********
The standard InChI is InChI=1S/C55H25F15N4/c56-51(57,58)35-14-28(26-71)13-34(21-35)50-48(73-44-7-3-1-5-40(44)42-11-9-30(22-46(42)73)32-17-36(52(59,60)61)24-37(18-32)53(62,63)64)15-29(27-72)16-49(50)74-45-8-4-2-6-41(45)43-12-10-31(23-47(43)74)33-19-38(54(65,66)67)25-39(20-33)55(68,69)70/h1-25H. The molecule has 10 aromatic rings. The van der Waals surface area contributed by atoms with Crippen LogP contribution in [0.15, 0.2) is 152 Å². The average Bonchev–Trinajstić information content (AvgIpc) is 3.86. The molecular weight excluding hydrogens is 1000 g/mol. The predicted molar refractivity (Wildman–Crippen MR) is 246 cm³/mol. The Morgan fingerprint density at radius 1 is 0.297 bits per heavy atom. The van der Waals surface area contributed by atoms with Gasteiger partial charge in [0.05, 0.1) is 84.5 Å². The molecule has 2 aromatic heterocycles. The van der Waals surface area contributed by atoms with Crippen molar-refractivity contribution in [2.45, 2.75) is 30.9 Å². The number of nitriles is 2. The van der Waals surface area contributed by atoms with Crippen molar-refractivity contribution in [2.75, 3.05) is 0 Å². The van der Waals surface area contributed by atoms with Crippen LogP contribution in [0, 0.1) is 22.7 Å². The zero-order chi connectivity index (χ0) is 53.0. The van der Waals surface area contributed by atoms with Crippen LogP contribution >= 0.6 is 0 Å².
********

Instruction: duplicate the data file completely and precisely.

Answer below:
The standard InChI is InChI=1S/C55H25F15N4/c56-51(57,58)35-14-28(26-71)13-34(21-35)50-48(73-44-7-3-1-5-40(44)42-11-9-30(22-46(42)73)32-17-36(52(59,60)61)24-37(18-32)53(62,63)64)15-29(27-72)16-49(50)74-45-8-4-2-6-41(45)43-12-10-31(23-47(43)74)33-19-38(54(65,66)67)25-39(20-33)55(68,69)70/h1-25H. The molecule has 10 aromatic rings. The van der Waals surface area contributed by atoms with Crippen LogP contribution in [0.15, 0.2) is 152 Å². The average Bonchev–Trinajstić information content (AvgIpc) is 3.86. The molecular weight excluding hydrogens is 1000 g/mol. The predicted molar refractivity (Wildman–Crippen MR) is 246 cm³/mol. The Morgan fingerprint density at radius 1 is 0.297 bits per heavy atom. The van der Waals surface area contributed by atoms with Gasteiger partial charge in [0.05, 0.1) is 84.5 Å². The molecule has 2 aromatic heterocycles. The van der Waals surface area contributed by atoms with Crippen molar-refractivity contribution in [2.45, 2.75) is 30.9 Å². The number of nitriles is 2. The van der Waals surface area contributed by atoms with Crippen molar-refractivity contribution in [2.75, 3.05) is 0 Å². The van der Waals surface area contributed by atoms with Crippen LogP contribution in [0, 0.1) is 22.7 Å². The zero-order chi connectivity index (χ0) is 53.0. The van der Waals surface area contributed by atoms with Crippen LogP contribution >= 0.6 is 0 Å².